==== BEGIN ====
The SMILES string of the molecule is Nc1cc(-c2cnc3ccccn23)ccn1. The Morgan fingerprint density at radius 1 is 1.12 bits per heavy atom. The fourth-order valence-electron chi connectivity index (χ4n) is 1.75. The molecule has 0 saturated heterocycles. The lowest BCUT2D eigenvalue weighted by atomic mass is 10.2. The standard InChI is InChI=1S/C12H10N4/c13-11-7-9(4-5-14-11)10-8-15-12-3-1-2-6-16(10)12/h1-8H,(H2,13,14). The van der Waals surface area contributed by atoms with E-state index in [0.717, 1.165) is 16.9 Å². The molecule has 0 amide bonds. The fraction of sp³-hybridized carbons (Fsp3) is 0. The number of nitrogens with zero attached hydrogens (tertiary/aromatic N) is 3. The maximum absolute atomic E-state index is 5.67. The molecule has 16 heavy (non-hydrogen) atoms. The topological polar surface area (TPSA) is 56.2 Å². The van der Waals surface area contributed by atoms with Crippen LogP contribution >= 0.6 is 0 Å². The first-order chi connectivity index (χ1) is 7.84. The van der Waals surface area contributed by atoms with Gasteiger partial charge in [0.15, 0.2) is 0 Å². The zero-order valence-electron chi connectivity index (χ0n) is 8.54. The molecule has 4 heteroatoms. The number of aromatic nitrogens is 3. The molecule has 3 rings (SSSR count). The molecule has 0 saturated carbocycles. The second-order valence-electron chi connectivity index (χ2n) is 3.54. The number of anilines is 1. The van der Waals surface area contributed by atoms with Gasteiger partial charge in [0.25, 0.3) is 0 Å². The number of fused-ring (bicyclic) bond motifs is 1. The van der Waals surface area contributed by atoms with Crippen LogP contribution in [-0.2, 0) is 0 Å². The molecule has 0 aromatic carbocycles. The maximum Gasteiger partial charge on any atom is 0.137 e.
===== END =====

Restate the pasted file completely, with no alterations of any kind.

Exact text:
The SMILES string of the molecule is Nc1cc(-c2cnc3ccccn23)ccn1. The Morgan fingerprint density at radius 1 is 1.12 bits per heavy atom. The fourth-order valence-electron chi connectivity index (χ4n) is 1.75. The molecule has 0 saturated heterocycles. The lowest BCUT2D eigenvalue weighted by atomic mass is 10.2. The standard InChI is InChI=1S/C12H10N4/c13-11-7-9(4-5-14-11)10-8-15-12-3-1-2-6-16(10)12/h1-8H,(H2,13,14). The van der Waals surface area contributed by atoms with E-state index in [0.717, 1.165) is 16.9 Å². The molecule has 0 amide bonds. The fraction of sp³-hybridized carbons (Fsp3) is 0. The number of nitrogens with zero attached hydrogens (tertiary/aromatic N) is 3. The maximum absolute atomic E-state index is 5.67. The molecule has 16 heavy (non-hydrogen) atoms. The topological polar surface area (TPSA) is 56.2 Å². The van der Waals surface area contributed by atoms with Crippen LogP contribution >= 0.6 is 0 Å². The first-order chi connectivity index (χ1) is 7.84. The van der Waals surface area contributed by atoms with Gasteiger partial charge in [0.15, 0.2) is 0 Å². The zero-order valence-electron chi connectivity index (χ0n) is 8.54. The molecule has 4 heteroatoms. The number of aromatic nitrogens is 3. The molecule has 3 rings (SSSR count). The molecule has 0 saturated carbocycles. The second-order valence-electron chi connectivity index (χ2n) is 3.54. The number of anilines is 1. The van der Waals surface area contributed by atoms with Gasteiger partial charge in [0.25, 0.3) is 0 Å². The number of fused-ring (bicyclic) bond motifs is 1. The van der Waals surface area contributed by atoms with Crippen LogP contribution in [-0.2, 0) is 0 Å². The molecule has 0 aromatic carbocycles. The maximum Gasteiger partial charge on any atom is 0.137 e.